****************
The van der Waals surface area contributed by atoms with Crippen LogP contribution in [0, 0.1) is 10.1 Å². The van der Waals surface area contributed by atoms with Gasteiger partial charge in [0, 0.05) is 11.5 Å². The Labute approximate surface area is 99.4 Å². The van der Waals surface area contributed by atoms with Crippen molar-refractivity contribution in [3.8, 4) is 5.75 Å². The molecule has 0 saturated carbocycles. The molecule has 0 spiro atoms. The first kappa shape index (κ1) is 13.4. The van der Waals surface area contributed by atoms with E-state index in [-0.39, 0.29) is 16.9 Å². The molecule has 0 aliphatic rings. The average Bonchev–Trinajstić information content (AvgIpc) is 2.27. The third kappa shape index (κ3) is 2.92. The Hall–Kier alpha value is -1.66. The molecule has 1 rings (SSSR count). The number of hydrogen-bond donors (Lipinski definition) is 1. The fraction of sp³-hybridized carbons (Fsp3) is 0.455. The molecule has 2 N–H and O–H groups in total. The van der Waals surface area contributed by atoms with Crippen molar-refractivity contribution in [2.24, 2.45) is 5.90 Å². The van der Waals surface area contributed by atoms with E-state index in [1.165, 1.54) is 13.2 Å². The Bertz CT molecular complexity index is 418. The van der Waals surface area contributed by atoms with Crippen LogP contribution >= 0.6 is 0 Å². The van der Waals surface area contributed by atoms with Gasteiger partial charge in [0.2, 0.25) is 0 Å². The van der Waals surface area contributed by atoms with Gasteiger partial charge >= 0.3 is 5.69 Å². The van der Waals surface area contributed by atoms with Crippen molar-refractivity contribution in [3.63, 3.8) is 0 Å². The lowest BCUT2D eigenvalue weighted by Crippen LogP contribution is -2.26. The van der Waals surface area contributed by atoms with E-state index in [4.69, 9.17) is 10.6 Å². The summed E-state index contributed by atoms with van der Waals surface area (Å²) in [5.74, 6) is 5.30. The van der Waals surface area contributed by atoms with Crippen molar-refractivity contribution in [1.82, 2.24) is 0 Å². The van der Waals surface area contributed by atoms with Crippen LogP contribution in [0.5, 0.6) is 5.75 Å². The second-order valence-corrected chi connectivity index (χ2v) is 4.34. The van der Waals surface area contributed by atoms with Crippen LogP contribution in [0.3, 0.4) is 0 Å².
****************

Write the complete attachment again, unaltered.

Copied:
The van der Waals surface area contributed by atoms with Crippen LogP contribution in [0, 0.1) is 10.1 Å². The van der Waals surface area contributed by atoms with Gasteiger partial charge in [0, 0.05) is 11.5 Å². The Labute approximate surface area is 99.4 Å². The van der Waals surface area contributed by atoms with Crippen molar-refractivity contribution in [3.8, 4) is 5.75 Å². The molecule has 0 saturated carbocycles. The molecule has 0 spiro atoms. The first kappa shape index (κ1) is 13.4. The van der Waals surface area contributed by atoms with E-state index in [-0.39, 0.29) is 16.9 Å². The molecule has 0 aliphatic rings. The average Bonchev–Trinajstić information content (AvgIpc) is 2.27. The third kappa shape index (κ3) is 2.92. The Hall–Kier alpha value is -1.66. The molecule has 1 rings (SSSR count). The number of hydrogen-bond donors (Lipinski definition) is 1. The fraction of sp³-hybridized carbons (Fsp3) is 0.455. The molecule has 2 N–H and O–H groups in total. The van der Waals surface area contributed by atoms with Crippen molar-refractivity contribution in [2.24, 2.45) is 5.90 Å². The van der Waals surface area contributed by atoms with E-state index in [1.165, 1.54) is 13.2 Å². The Bertz CT molecular complexity index is 418. The van der Waals surface area contributed by atoms with Crippen LogP contribution >= 0.6 is 0 Å². The van der Waals surface area contributed by atoms with Gasteiger partial charge in [0.2, 0.25) is 0 Å². The van der Waals surface area contributed by atoms with Gasteiger partial charge >= 0.3 is 5.69 Å². The van der Waals surface area contributed by atoms with Crippen molar-refractivity contribution in [3.63, 3.8) is 0 Å². The lowest BCUT2D eigenvalue weighted by Crippen LogP contribution is -2.26. The van der Waals surface area contributed by atoms with E-state index in [4.69, 9.17) is 10.6 Å². The summed E-state index contributed by atoms with van der Waals surface area (Å²) in [5.74, 6) is 5.30. The van der Waals surface area contributed by atoms with Crippen molar-refractivity contribution in [1.82, 2.24) is 0 Å². The van der Waals surface area contributed by atoms with Crippen LogP contribution in [0.5, 0.6) is 5.75 Å². The second-order valence-corrected chi connectivity index (χ2v) is 4.34. The van der Waals surface area contributed by atoms with Crippen LogP contribution in [0.3, 0.4) is 0 Å².